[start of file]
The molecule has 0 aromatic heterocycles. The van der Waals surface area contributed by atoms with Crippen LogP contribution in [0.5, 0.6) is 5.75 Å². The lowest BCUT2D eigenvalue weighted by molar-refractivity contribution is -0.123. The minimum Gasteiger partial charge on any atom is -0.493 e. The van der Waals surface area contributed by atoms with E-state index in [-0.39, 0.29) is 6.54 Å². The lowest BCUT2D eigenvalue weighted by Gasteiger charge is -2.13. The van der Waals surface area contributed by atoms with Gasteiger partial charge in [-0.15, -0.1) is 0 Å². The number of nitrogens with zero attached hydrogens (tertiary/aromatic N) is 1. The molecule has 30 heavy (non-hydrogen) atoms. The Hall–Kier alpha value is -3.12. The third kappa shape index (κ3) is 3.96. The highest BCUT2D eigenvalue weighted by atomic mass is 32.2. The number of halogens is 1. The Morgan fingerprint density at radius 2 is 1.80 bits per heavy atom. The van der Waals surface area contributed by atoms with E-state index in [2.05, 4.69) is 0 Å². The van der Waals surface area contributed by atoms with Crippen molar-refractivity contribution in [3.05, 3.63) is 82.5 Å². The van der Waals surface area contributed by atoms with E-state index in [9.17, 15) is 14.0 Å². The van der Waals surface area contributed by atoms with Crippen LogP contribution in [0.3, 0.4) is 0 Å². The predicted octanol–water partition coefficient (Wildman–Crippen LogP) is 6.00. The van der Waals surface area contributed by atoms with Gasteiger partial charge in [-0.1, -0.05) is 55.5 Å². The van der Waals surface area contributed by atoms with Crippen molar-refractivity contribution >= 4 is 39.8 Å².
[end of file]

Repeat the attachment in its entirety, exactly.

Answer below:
The molecule has 0 aromatic heterocycles. The van der Waals surface area contributed by atoms with Crippen LogP contribution in [0.5, 0.6) is 5.75 Å². The lowest BCUT2D eigenvalue weighted by molar-refractivity contribution is -0.123. The minimum Gasteiger partial charge on any atom is -0.493 e. The van der Waals surface area contributed by atoms with E-state index in [-0.39, 0.29) is 6.54 Å². The lowest BCUT2D eigenvalue weighted by Gasteiger charge is -2.13. The van der Waals surface area contributed by atoms with Gasteiger partial charge in [-0.15, -0.1) is 0 Å². The number of nitrogens with zero attached hydrogens (tertiary/aromatic N) is 1. The molecule has 30 heavy (non-hydrogen) atoms. The Hall–Kier alpha value is -3.12. The third kappa shape index (κ3) is 3.96. The highest BCUT2D eigenvalue weighted by atomic mass is 32.2. The number of halogens is 1. The Morgan fingerprint density at radius 2 is 1.80 bits per heavy atom. The van der Waals surface area contributed by atoms with E-state index in [2.05, 4.69) is 0 Å². The van der Waals surface area contributed by atoms with Crippen molar-refractivity contribution in [3.05, 3.63) is 82.5 Å². The van der Waals surface area contributed by atoms with E-state index in [9.17, 15) is 14.0 Å². The van der Waals surface area contributed by atoms with Crippen LogP contribution in [0.3, 0.4) is 0 Å². The predicted octanol–water partition coefficient (Wildman–Crippen LogP) is 6.00. The van der Waals surface area contributed by atoms with Gasteiger partial charge in [-0.1, -0.05) is 55.5 Å². The van der Waals surface area contributed by atoms with Crippen molar-refractivity contribution >= 4 is 39.8 Å².